• Do you have the tools to control the pest if it is introduced into your farm (e.g. knowledge of the pest, understanding of its pathways of transmission, effective sanitation programs, biological or chemical controls)?

The following elements may help you assess the pest risks for your farm:

1. Information resources

The following resources can provide current information on topics such as emerging pest risks:

  • Local agrologists, extension workers, researchers, fellow producers, producer associations.
  • Local horticulture publications.
  • Industry meetings.
  • Pest identification and monitoring at your farm.

Online information sources

The internet is a valuable source of information for developing your Plan. Some examples of online resources include:

  • Pest bulletins (provincial agriculture departments, Canadian Food Inspection Agency website).
  • Local horticulture websites.
  • Research reports.
  • Industry horticultural bulletins and articles.
  • Internet-based provincial production guides for your region/commodities.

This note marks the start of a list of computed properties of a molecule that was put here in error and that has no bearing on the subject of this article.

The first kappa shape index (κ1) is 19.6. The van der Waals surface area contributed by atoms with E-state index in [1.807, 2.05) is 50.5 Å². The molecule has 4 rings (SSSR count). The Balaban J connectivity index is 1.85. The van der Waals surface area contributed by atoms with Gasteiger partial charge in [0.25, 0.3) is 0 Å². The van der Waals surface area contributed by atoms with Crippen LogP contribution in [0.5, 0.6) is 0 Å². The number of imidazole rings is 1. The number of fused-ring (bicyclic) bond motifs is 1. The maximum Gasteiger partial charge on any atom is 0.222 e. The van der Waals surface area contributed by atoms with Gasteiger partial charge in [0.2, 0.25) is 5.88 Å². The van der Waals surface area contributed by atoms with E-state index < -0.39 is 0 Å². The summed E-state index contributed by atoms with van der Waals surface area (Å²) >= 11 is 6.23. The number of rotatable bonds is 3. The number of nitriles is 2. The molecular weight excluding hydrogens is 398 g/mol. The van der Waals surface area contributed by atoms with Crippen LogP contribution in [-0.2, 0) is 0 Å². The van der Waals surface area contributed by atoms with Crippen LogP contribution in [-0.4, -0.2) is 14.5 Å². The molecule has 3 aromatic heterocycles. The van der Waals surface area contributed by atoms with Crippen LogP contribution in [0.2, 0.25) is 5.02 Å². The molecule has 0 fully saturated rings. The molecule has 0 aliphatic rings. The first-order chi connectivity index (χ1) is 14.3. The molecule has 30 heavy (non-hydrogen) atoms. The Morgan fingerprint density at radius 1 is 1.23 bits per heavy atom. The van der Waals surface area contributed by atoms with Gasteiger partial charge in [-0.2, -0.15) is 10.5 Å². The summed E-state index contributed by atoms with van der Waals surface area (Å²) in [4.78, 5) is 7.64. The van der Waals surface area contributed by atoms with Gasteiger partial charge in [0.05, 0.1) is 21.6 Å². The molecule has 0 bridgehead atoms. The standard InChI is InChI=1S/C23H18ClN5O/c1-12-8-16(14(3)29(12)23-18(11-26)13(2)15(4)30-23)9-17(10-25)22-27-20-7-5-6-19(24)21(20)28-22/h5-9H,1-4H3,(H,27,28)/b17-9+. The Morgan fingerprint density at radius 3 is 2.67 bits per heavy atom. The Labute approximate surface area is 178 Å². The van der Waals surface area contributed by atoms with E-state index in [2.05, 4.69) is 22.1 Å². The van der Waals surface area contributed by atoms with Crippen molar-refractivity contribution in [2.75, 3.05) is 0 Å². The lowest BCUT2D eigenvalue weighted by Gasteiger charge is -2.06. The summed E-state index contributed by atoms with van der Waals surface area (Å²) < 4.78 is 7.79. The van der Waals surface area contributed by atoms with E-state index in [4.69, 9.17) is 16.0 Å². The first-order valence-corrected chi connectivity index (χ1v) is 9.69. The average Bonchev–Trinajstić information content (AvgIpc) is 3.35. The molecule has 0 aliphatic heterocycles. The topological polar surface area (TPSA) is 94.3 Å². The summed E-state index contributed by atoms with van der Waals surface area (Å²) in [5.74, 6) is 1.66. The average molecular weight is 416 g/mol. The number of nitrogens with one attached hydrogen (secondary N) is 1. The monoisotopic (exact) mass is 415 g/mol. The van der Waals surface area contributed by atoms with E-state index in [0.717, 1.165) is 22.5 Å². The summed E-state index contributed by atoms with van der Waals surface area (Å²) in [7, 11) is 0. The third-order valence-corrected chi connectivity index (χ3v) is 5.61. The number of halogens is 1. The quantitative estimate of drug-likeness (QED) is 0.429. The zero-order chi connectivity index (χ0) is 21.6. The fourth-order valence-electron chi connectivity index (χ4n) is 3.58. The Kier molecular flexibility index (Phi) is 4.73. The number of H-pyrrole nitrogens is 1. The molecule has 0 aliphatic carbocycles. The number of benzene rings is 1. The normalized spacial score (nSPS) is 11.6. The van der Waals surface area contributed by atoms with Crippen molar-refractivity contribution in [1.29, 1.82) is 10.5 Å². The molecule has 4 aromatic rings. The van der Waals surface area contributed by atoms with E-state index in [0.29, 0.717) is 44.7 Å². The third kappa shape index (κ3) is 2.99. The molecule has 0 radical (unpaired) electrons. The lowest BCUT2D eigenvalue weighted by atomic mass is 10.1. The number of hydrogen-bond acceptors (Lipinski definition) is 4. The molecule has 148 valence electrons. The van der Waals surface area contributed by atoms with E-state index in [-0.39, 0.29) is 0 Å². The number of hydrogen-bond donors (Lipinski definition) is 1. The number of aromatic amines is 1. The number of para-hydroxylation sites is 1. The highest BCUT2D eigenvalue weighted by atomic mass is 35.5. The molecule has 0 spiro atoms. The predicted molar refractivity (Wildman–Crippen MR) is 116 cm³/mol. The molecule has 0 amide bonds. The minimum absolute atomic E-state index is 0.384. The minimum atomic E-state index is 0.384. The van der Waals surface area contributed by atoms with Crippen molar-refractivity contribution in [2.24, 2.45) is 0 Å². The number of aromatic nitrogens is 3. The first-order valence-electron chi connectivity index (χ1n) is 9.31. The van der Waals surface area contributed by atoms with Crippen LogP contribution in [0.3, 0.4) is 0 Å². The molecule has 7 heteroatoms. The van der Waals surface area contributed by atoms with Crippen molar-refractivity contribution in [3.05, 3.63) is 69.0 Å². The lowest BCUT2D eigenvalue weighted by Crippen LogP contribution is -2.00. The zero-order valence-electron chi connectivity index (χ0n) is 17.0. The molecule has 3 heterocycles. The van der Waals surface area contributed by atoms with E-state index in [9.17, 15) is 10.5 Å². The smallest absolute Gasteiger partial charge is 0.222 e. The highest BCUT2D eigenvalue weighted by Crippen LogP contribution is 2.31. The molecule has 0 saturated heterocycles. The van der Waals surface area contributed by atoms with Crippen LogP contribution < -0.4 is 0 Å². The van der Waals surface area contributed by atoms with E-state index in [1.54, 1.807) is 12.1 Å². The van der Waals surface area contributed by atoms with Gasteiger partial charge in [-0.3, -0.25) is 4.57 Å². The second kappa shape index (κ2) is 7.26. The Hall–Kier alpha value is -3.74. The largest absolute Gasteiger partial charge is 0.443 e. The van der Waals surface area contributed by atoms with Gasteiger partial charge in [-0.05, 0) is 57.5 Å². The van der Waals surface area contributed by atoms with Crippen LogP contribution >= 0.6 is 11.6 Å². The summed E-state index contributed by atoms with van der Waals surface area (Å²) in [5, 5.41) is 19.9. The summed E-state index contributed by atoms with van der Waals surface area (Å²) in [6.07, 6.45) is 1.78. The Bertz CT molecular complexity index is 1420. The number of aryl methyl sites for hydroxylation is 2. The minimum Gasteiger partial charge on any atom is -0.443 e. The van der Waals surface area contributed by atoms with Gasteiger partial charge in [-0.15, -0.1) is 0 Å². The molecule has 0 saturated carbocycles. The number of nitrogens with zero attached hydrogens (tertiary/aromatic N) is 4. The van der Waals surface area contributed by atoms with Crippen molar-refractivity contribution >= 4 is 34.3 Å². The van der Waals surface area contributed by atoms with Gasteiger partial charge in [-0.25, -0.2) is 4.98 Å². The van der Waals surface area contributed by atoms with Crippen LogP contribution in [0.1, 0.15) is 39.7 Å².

2. Requirements and regulations

Federal, provincial and municipal government resources can provide information on:

  • Regulations and changes to regulations.
  • Specific criteria in other farm-level programs (e.g. Integrated Pest Management or CanadaGAP®).
  • Requirements for market access that may be more stringent than regulations.

3. Environment

Pests may be introduced to your farm from the local environment. Factors to consider include, but are not limited to:

  • Neighbouring land use and production practices.
  • Direction of prevailing winds, natural barriers and drainage.
  • Alternate hosts, such as the natural vegetation within and surrounding the farm.
  • Climate.
  • Traffic, proximity to high-traffic routes, local commerce (e.g. produce markets).
  • Contaminated water sources.

4. Layout

Understanding the layout of your farm helps identify movement patterns and potential pest transmission pathways.

  • Create a map of your farm, including designated areas, to help train new employees, plan future production processes and manage pest detections.
  • Identify specific routes for the movement of inputs, people, vehicles, equipment and outputs.

Gathering information is an ongoing process that allows you to adjust your Plan to mitigate risks as they are identified. There may also be biosecurity protocols at regional, provincial or national levels that could be integrated into your farm-level biosecurity program.

3.2 Identification